The second condition is a little less clear. But it is pretty clear that any balls on our side of the field would not be within “close range” and are unlikely to be “partially within the width of the Goals between the Goals” if I am reading it correctly.
That has literally always been in the rules and has never prevented defensive robots. I don’t know about 2012 but it was in the rules in 2014 (Toss Up, the first video).
This has always been the case. You have to build it robustly. Look at the end of the first video I posted - a robot attempted to break through 127C at the end. Just build it strongly.
I can confirm, having built the wallbot in question, a lot of people tried to break my robot. None of them did. Short of building a robot specifically to break my robot, at which point it’s not an offensive robot, you’re not breaking three steel bases linked together with steel C channels with VEX motors. This isn’t BattleBots, the motors aren’t meant for that.
Goals are about 6’ apart, so you would need to quickly push their balls up against your wall to make it harder to rule that they were trying to access it. Need to wait on the referee training videos to get posted, but I’ll bet there is something in there about that.
Nice idea though, but it would be a once a season move, after that people would be onto you.
If your wall stretches across the autonomous line, (from what I understand) this could be violating the possession limit
Now you can’t just go and ignore the “from close range” part. If the balls are 1 or 2 ft behind the wall, this should surely be allowed. Also, if there are one or two that are considered within close range, that is okay, just no more than 3. This isn’t a hoarding rule; they just count toward your nonzero possession limit.
You’re missing the “from close range” clause. Without seeing any referee training videos, and without clarifications, I’d rule that if the ball is a robot length away from the robot doing the blocking, it’s not “close range”. Fortunately I haven’t been a ref since college, so I don’t have to be the one to make those judgement calls when somebody inevitably builds this thing.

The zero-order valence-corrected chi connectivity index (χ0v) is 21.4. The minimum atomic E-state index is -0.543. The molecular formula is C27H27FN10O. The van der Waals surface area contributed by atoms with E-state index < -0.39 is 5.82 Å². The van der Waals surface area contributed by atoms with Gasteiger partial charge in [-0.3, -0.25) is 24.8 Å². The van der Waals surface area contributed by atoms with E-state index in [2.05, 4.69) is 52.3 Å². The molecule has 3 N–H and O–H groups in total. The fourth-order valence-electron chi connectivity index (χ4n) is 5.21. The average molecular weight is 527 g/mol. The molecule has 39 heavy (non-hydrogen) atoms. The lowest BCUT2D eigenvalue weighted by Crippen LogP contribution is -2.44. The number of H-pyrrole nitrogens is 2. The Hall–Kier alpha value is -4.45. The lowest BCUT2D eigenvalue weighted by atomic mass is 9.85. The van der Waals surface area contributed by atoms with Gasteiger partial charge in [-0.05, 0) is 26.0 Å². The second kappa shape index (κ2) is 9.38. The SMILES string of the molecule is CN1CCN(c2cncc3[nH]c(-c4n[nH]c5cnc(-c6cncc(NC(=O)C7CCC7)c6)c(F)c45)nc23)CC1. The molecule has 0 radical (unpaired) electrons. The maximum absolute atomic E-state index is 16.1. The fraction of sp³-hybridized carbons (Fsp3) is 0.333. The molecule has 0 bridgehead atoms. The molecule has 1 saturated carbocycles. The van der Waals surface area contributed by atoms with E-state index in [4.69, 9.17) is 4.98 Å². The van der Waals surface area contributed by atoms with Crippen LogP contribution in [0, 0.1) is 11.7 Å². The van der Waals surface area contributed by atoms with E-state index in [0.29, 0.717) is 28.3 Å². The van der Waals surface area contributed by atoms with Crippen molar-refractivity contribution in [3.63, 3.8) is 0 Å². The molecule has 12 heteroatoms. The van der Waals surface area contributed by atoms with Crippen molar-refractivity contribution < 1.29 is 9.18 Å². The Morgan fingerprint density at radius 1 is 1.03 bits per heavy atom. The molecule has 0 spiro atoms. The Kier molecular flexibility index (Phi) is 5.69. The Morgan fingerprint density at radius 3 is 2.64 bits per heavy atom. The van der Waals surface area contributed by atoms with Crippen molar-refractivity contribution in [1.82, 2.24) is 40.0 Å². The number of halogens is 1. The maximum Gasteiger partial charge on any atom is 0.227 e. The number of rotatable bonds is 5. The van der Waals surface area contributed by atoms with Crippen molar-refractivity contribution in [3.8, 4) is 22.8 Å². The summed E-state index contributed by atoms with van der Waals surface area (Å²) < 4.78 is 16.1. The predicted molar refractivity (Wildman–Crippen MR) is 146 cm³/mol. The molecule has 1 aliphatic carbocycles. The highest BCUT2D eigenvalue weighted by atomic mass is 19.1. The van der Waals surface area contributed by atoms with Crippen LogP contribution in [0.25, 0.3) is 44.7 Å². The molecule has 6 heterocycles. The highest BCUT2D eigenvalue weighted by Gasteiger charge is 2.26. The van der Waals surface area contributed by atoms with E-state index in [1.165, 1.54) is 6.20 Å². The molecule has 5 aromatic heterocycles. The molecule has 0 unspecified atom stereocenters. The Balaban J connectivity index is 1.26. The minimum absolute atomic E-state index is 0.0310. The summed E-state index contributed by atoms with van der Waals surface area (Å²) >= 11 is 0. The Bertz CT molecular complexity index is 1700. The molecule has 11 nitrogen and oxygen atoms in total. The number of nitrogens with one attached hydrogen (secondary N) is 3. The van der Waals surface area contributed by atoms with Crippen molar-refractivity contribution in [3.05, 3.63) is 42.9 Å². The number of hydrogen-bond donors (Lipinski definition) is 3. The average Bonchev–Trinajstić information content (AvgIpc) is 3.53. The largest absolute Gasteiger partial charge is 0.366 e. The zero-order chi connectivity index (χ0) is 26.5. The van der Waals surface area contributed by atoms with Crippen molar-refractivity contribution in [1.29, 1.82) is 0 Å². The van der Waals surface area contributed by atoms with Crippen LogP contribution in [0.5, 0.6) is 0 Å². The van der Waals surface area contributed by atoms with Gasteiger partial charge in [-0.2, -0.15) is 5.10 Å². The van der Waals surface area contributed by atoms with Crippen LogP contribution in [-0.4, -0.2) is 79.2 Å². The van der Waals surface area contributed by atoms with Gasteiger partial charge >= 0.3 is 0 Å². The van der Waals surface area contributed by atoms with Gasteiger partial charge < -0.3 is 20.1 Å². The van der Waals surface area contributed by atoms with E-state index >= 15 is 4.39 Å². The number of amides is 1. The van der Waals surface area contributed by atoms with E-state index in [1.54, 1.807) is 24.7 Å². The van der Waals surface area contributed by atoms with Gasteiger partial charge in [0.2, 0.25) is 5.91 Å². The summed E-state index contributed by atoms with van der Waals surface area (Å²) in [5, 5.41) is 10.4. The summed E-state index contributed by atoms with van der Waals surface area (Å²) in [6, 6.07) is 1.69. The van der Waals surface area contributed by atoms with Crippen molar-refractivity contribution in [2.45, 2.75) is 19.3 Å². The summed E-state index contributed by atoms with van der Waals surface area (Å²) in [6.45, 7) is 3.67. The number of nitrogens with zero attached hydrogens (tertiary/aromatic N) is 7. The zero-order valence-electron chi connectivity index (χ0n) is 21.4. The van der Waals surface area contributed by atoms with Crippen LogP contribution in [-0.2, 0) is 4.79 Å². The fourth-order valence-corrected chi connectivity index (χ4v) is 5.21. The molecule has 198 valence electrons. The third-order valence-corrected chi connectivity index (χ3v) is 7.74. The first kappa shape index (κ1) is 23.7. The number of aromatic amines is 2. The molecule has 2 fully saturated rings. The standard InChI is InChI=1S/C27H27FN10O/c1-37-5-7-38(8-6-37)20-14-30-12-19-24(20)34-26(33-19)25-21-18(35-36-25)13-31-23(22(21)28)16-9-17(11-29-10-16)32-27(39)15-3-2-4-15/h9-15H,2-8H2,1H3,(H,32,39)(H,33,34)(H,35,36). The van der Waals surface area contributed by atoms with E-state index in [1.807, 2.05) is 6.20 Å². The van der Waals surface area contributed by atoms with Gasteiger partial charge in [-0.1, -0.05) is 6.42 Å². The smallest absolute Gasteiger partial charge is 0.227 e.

Also, kind of curious how you think people would beat this even once they’re aware of it. I ran a wallbot the entire Toss Up season, we lost plenty because of bugs in the design we worked out over the course of the season, but nobody ever actually countered us. Especially with a design like this, you’d need to out torque a dedicated high torque pushbot, which would cripple you in any other game, because now you’re too slow to win.
I guess you could make a high torque variant base, but then it’s basically a one on one of your partner vs the wallbots partner, and a three base wallbot is still going to be able to annoy your partner, so I don’t love those odds.
I’ve got no horse in this race, I don’t mentor any teams, just run events and judge. Turns out I just really really miss this stage of early season strategy development.
The wall bot auto needs to move and place next to the center goal. As a defense against that, I’d do an auto to place along the auto line about 4’ from the wall. At driver control step across the line and let the wallbot close across behind.
- move balls to other side of the wall for your alliance partner to score.
- start removing balls from the goals on your side.
You are really playing 2v1 at that point, the center tower is out, and you should be able to keep balls from being in at least 2 of the 5 remaining goals.
The high traction base is also relying on the far end of the wall to be against the goal, so when people push on it, the goal anchors it. But now that you are behind it, a running start and you should be able to push it away from the goal.
Don’t know for sure but I’ll bet we see one across the season and we can compare notes then
With wallbots, if you are containing more than 3 of your opponent’s balls, you’ve violating the possession limits. Just something to keep in mind.